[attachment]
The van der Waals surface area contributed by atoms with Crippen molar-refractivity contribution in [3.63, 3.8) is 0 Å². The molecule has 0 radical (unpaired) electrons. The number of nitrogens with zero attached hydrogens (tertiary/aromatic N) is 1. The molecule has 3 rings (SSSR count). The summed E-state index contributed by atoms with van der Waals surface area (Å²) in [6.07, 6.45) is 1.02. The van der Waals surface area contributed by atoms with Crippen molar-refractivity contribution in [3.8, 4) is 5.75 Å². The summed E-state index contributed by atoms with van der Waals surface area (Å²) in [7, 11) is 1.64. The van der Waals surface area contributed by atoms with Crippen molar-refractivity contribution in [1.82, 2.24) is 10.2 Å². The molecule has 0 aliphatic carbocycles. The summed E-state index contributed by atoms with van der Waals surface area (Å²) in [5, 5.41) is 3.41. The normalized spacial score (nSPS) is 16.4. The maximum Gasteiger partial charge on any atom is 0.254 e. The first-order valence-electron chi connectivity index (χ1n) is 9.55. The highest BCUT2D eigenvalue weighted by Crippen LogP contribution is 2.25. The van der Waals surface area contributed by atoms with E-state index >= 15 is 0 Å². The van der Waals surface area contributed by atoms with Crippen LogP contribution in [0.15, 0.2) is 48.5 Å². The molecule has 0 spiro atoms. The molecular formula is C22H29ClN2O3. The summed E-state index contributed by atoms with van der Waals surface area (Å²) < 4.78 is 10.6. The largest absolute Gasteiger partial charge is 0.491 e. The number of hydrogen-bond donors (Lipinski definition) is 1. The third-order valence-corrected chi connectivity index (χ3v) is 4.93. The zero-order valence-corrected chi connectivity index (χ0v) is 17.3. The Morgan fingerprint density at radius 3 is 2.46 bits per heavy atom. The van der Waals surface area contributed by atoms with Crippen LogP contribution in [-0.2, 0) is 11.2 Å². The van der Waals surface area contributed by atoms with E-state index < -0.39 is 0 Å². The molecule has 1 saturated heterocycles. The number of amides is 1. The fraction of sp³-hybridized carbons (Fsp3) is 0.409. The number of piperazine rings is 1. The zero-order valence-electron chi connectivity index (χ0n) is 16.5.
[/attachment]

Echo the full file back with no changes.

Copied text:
The van der Waals surface area contributed by atoms with Crippen molar-refractivity contribution in [3.63, 3.8) is 0 Å². The molecule has 0 radical (unpaired) electrons. The number of nitrogens with zero attached hydrogens (tertiary/aromatic N) is 1. The molecule has 3 rings (SSSR count). The summed E-state index contributed by atoms with van der Waals surface area (Å²) in [6.07, 6.45) is 1.02. The van der Waals surface area contributed by atoms with Crippen molar-refractivity contribution in [3.8, 4) is 5.75 Å². The summed E-state index contributed by atoms with van der Waals surface area (Å²) in [7, 11) is 1.64. The van der Waals surface area contributed by atoms with Crippen molar-refractivity contribution in [1.82, 2.24) is 10.2 Å². The molecule has 0 aliphatic carbocycles. The summed E-state index contributed by atoms with van der Waals surface area (Å²) in [5, 5.41) is 3.41. The normalized spacial score (nSPS) is 16.4. The maximum Gasteiger partial charge on any atom is 0.254 e. The first-order valence-electron chi connectivity index (χ1n) is 9.55. The highest BCUT2D eigenvalue weighted by Crippen LogP contribution is 2.25. The van der Waals surface area contributed by atoms with E-state index >= 15 is 0 Å². The van der Waals surface area contributed by atoms with Crippen LogP contribution in [0.15, 0.2) is 48.5 Å². The molecule has 0 spiro atoms. The molecular formula is C22H29ClN2O3. The summed E-state index contributed by atoms with van der Waals surface area (Å²) < 4.78 is 10.6. The largest absolute Gasteiger partial charge is 0.491 e. The number of hydrogen-bond donors (Lipinski definition) is 1. The third-order valence-corrected chi connectivity index (χ3v) is 4.93. The zero-order valence-corrected chi connectivity index (χ0v) is 17.3. The Morgan fingerprint density at radius 3 is 2.46 bits per heavy atom. The van der Waals surface area contributed by atoms with Crippen LogP contribution in [-0.2, 0) is 11.2 Å². The van der Waals surface area contributed by atoms with E-state index < -0.39 is 0 Å². The molecule has 1 saturated heterocycles. The number of amides is 1. The fraction of sp³-hybridized carbons (Fsp3) is 0.409. The number of piperazine rings is 1. The zero-order valence-electron chi connectivity index (χ0n) is 16.5.